Russia and the Western Far Right: Tango Noir. By: Anton Shekhovtsov. Publisher: Routledge, London and New York, 2018.
A review article by Matthew Kott
Anton Shekhovtsov, a fellow at the Institute for Human Sciences in Vienna, is already a familiar name to those working on the far right in the former Soviet Union and Eastern Europe. He has previously written on Aleksandr Dugin and Russian neo-Eurasianism as well as on white power racist music subcultures. With his recent book, Russia and the Western Far Right, he is reaching out to a much broader audience than the relatively intimate academic world of comparative fascist studies.
The book appeared late in 2017, but was mostly completed long before the inauguration of Donald Trump as president of the United States, the subsequent rise of the so-called alt-right as a factor in American society and the twists and turns surrounding the official investigation into whether there was any attempt by Russia to skew the election. Nevertheless, it touches on Trump and in passing the run-up to the French presidential election in early 2017. On the one hand, it makes Shekhovtsov’s latest highly topical and indeed groundbreaking. On the other hand, however, that which are the book’s strengths can also be its weaknesses. As with many publications, the risk is that this is a book with an expiration date.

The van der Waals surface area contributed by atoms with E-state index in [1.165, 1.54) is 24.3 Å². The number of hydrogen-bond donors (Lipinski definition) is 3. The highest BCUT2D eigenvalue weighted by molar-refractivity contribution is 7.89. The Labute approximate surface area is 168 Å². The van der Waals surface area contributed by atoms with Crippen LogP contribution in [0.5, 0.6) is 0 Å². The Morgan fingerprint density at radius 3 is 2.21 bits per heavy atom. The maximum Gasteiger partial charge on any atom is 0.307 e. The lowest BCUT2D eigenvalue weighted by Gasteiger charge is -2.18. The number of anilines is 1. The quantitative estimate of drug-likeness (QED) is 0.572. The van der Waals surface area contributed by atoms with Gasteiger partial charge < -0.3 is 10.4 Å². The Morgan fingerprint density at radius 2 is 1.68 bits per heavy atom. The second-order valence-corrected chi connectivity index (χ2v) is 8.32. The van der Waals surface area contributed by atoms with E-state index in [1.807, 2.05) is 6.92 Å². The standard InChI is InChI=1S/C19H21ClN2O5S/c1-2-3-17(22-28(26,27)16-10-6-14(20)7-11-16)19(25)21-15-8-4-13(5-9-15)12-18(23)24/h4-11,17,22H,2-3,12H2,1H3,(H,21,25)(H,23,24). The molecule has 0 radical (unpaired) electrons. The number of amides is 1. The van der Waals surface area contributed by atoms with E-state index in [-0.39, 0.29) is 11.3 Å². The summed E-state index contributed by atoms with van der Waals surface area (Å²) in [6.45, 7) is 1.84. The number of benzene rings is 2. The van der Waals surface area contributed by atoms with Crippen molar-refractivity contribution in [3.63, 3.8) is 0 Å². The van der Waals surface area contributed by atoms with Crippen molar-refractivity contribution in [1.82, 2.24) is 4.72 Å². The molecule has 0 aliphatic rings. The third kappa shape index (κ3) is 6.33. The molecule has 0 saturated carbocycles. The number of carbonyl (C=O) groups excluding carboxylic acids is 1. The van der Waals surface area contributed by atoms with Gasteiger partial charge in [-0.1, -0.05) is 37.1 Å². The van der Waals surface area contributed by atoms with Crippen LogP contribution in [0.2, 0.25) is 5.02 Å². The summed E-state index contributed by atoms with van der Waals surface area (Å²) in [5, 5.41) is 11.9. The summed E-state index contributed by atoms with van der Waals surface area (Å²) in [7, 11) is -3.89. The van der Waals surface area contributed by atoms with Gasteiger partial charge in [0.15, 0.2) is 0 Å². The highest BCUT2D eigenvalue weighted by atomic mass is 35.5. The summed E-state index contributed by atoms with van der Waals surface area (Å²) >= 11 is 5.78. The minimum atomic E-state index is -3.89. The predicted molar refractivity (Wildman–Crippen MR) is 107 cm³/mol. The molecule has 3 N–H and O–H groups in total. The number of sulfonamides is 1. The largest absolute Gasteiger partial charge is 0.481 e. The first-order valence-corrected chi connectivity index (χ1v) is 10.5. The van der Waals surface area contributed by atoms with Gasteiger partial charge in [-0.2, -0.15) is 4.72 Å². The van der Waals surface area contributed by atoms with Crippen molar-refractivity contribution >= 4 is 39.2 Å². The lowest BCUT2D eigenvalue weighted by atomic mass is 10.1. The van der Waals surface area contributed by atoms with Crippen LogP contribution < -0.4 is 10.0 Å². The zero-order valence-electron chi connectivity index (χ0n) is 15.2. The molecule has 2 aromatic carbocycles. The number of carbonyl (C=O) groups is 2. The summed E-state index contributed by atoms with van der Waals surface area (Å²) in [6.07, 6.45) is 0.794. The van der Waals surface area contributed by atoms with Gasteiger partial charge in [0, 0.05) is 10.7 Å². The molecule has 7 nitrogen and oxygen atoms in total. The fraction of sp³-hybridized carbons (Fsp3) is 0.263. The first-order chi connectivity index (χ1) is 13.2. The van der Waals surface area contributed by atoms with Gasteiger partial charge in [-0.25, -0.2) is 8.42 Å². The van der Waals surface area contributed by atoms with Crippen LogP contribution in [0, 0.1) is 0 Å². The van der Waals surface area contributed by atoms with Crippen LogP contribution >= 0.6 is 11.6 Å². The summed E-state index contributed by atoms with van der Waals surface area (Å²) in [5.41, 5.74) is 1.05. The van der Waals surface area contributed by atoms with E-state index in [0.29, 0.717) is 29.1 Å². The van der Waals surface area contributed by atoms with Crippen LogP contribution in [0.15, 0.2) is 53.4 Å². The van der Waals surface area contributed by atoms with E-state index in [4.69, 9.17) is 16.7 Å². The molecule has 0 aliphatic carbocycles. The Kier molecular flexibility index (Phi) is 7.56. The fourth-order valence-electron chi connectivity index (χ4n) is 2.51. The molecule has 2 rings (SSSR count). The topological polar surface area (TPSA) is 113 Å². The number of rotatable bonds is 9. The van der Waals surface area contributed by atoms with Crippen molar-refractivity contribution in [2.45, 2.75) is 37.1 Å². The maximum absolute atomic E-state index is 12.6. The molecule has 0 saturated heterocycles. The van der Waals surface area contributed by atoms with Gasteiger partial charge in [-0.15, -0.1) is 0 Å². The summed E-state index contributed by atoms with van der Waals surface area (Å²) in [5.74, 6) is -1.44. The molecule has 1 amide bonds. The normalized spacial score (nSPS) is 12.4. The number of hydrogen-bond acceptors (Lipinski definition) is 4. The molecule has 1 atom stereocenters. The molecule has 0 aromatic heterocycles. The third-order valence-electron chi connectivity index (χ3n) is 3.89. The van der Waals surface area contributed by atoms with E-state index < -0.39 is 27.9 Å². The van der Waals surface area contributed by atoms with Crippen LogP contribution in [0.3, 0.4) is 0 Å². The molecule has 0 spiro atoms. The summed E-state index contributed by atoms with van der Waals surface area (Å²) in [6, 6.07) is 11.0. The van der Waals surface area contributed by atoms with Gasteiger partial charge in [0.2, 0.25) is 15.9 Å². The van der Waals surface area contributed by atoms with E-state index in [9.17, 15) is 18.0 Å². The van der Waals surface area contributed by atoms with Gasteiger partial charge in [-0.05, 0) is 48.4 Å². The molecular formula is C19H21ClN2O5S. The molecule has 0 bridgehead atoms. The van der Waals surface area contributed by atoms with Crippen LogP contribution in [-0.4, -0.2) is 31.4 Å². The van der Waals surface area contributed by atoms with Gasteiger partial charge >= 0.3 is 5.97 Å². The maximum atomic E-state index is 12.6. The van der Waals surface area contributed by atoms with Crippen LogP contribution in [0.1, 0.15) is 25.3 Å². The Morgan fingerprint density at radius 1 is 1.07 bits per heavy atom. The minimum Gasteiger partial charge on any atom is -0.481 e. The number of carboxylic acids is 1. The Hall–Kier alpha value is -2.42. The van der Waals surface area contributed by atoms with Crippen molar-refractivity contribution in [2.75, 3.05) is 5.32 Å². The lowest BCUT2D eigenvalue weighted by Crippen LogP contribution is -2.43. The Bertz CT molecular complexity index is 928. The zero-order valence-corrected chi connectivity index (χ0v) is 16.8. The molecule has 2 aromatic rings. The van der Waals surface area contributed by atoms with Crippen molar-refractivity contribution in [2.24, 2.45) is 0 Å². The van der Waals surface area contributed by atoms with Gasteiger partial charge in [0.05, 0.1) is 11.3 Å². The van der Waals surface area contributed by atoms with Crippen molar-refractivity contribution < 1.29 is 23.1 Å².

Shekhovtsov’s aim is to shed light upon the various ways in which Russian actors – both official and figures from the far right – have over the decades attempted to foster contacts amongst the far right in European countries in order to gain influence abroad and legitimacy at home. Right from the beginning such an ambitious agenda raises several significant questions in the mind of the reader: What is meant by the vague term “far right”? How is the concept of “western” defined? And what criteria does Shekhovtsov apply in choosing the various cases examined? Given the nebulous and short-lived nature of many of the groupings on the far right, what sources does he rely upon for this extensive study? […]